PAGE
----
NEMA’s top two sibling combinations - Drew and Nokie Fornoro and Russ and Greg Stoehr – were big parts of the Marilyn’s Passion Race. Bobby and Mike Seymour – they rank third – were also on hand. Other sibling combos on the all-time NEMA list include Bobby III and Erica Santos, Bob and Lou Cicconi and Joey and Johnny Coy Jr.

The Stergois brothers – Jake and P.J. each own two NEMA Lites wins this year. Anthony Nocella, who drives a Seymour car, is the win leader with three. Anthony Marvuglio and William Wall have also won.

Marvuglio is in excellent company. He took the Bertrand 74 out at Twin State and joined a group that includes Jeff Horn, Cole Carter and Ted Christopher who have driven the car this season.

Since 1999, Cabral is “Mr. October” with six wins in the tenth month including four of the last six. NEMA has October shows at Twin State, Seekonk, Thompson and Lee.

Lee USA Season Championships,
NEMA Midgets, Highlight Lee Card

Lee, N.H. (9/14/2009) - The 2009 season championships and the high-flying Northeastern Midget Association will top the race card Friday night, September 18th, the final weekly event at Lee USA Speedway. The NASCAR Whelen All-American Series will conclude its 2009 campaign with all five divisions in competition. The seacoast oval will re-open October 23rd thru 25th for its annual Oktoberfest weekend.

Dracut, MA., Veteran Wayne Helliwell JR, enjoys a 93 point lead over Bryan Kruczak, Newmarket, NH., in the E-Keys 4 Cars Late Model division. Teamed with Pelham, NH., car owner Bruce Bernhardt, Helliwell looks to secure his second consecutive track title. Last year he captured the Late Model Sportsman crown with Bernhardt.

Dan Bowes, Byfield, MA., has a 30 point lead over defending champion Eddie Witkum JR, Westford, MA., in the PB Chopper Shop and Rods Small Block Supermodifieds.

Exeter, NH's Grant Aither, solid since opening day, has a 68 point margin over Bobby Melvin, of Groton, MA. in the Prime Storage Late Model Sportsman division.

Lebanon, ME., veteran Jim Shorey has a 41 point lead over defending Hobby Stock champ Jimmy Russell, Brentwood, NH.

The David's Race Cars and Components sponsored Roadrunner division has the best battle for the championship with Hooksett, NH, competitor Nick Manyati holding a 1-point lead over Jim Piaseczny, Merrimack, NH.

29 points separate Tom Harton, Barrington, NH., and Crystal Brown, Epping, NH in the American Auto Parts Ironman division.

Owner Tim Bertrand and driver Randy Cabral don't want to talk about points. "This season were coming to the races with the intent of winning the feature," says Bertrand.

Nonetheless, the respective defending champions hold the point leads as the Northeastern Midget Association returns to Lee. They will, in fact, be looking to make it two straight at the New Hampshire oval.

The NEMA Lites will be part of the Lee agenda as well. Former small block supermodified track champion Mike Ordway Jr. will be in the Bertrand Lites car.

Drew Fornoro is NEMA's all-time win leader at Lee with six. Among active drivers, Jeff Horn has three, Russ Stoehr and Nokie Fornoro two and Randy Cabral one.

The special program will carry a $15 admittance for adults. Fans holding tickets from last Friday nights cancelled program because of rain, can apply their ticket toward this weeks admission.

For additional information call the office at 978-462-4252 or log on to and click on the weekly schedule of event for times and prices.

NEMA Veteran Horn
Remains a Contender

Brockton, MA – Jeff Horn, 64, will be on hand when the Northeastern Midget Association continues its ’09 season Friday night, Sept. 18 at Lee USA Speedway. Son Mike will be driving as well.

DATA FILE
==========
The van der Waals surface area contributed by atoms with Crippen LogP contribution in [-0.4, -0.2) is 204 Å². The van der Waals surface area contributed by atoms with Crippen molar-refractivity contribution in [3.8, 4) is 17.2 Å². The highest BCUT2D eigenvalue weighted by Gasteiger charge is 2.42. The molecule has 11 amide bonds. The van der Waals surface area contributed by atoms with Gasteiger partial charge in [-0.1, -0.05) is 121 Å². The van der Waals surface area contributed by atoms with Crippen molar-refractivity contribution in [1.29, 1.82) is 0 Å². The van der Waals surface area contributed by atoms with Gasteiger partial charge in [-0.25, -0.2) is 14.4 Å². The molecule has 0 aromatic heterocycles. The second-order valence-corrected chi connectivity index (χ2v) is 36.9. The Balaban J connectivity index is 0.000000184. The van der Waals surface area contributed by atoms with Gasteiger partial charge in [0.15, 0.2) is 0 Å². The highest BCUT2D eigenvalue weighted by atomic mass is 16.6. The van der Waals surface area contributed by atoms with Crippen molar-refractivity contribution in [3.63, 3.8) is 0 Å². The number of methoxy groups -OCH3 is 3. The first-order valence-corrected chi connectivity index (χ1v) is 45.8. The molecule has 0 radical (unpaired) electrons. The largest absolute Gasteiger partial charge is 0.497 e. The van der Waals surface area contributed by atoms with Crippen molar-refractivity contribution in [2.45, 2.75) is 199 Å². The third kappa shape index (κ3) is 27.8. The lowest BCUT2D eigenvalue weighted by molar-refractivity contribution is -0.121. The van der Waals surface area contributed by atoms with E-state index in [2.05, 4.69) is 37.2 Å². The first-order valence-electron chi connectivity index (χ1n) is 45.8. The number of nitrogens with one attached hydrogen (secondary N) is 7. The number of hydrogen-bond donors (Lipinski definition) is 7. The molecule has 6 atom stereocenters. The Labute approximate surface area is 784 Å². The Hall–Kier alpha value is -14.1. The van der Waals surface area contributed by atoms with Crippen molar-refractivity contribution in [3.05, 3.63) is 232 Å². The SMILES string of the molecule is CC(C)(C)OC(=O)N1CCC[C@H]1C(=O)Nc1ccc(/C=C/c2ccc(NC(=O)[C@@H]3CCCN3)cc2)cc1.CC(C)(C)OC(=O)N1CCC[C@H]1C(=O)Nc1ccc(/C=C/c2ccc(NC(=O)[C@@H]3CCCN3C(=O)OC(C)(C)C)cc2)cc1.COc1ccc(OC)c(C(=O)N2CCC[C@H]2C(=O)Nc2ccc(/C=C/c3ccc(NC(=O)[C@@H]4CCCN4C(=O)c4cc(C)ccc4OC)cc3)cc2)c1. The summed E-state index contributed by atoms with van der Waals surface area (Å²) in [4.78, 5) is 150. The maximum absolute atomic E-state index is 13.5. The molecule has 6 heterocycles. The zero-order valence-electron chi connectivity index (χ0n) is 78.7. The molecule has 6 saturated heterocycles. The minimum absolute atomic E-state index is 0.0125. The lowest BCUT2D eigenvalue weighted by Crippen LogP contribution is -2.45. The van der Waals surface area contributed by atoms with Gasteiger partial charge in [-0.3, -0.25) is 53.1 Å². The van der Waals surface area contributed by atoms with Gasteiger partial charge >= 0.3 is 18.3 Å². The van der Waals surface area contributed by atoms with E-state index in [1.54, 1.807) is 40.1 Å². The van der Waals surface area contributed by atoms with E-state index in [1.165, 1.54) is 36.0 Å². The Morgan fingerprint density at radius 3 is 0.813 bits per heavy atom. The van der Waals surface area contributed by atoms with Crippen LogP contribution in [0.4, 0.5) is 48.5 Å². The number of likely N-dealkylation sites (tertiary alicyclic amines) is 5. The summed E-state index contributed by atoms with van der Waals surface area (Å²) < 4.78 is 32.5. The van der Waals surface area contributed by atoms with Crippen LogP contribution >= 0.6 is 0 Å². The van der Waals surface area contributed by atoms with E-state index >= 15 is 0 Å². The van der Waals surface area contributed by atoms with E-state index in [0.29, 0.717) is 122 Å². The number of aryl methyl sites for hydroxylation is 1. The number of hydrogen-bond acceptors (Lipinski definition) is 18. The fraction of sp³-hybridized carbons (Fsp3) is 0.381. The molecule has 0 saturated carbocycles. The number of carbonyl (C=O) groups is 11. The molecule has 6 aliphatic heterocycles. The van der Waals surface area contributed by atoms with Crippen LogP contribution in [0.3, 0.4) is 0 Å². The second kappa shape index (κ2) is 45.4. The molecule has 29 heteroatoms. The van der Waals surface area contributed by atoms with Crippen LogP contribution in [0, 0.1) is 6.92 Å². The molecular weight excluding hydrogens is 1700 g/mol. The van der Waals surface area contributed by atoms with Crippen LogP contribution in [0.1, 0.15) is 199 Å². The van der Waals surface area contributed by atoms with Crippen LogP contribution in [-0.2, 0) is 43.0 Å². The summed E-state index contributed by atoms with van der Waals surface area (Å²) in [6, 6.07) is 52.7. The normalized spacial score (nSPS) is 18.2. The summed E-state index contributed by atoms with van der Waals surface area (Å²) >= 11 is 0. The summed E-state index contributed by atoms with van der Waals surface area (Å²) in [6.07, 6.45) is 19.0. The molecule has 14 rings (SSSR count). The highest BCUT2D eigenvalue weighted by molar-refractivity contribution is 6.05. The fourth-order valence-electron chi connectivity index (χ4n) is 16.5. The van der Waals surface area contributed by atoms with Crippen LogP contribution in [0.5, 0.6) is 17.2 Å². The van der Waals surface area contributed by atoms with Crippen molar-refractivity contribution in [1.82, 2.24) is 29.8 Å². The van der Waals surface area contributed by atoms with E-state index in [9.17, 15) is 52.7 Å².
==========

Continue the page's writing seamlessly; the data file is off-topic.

“What’s wrong with that,” Horn snaps at the mention of his age. “Actually, I feel I’m just three-quarters through my racing career.” He comes to Lee off a strong fifth at the Marilyn’s Passion Race at Monadnock, pointing out “I was as competitive as anybody.”

While he may fondly recall the days when “skill, finesse and knowledge were enough to produce victory,” he still relishes being both 64 and “relevant.” He refuses, however, to “throw money around.”

Horn, a Vietnam veteran, will be looking for NEMA career win No. 20 in his Drinan/Esslinger #A1. “I wouldn’t be out there if I didn’t believe that can happen,” he continues. He won at Lee back in 1994 driving for Joan and Bay Hayes.

A Vermont native (he began racing at Catamount Stadium in 1965), Horn, who calls Ashland, MA home, left the stock cars for open cockpit racecars (Midgets, Supermodifeds) in the early 1970s. His first Midget test was actually a ride in Ray Kelly’s #33 at Star in 1969. “It was without a roll cage,” says Horn who counts a picture from that day among his prized racing memoirs.

The first NEMA win came May 30, 1987 at Star. The last at Stafford in 2005. It is, however, the first of 52 podium finishes that Horn loves talking about. He was second in Dave Humphrey’s last NEMA win Oct. 12, 1986 at Seekonk. It was, in fact, Dave Humphrey Day.

“I led nine/tenths of the race,” Horn recalls. “On the last lap, turn four, I come on a lapped car. I went to the outside and Humphrey, driving the Kibbe car, snuck under me. It was so close, neither of us knew who won. It remains one of the greatest moments of my career.”

Ironically, Humphrey was 64 years old.

Although the Hayes/Horn team ran a complete season (1993)) only once (Horn was also driving Supers), it was a contender for a decade. “We developed a great rivalry with the Drew Fornoro/Angelillo team,” says Horn. “We were like oil and water. We went at it pretty hard.”

The association with Hayes (“We never had an angry word”) ended when Bay and Joan moved to Arizona. Horn won twice for Babe Shaw in early in 2000-01 before a strong run at Stafford in 2005.

Horn’s first ride was a flathead Ford 1932 five-window coupe. He ran it against the “overheads” when his father-in-law, Vermont dirt-track legend Clarence Rock, didn’t show up. He soon bought the car, starting a run that continues today.

He has “shaken down” cars for Tim Bertrand that were later driven by Ryan Newman and Cole Carter, actually coming from last to fifth at Stafford. “I have such respect for the Bertrand family,” he says. “It does so much for the club.”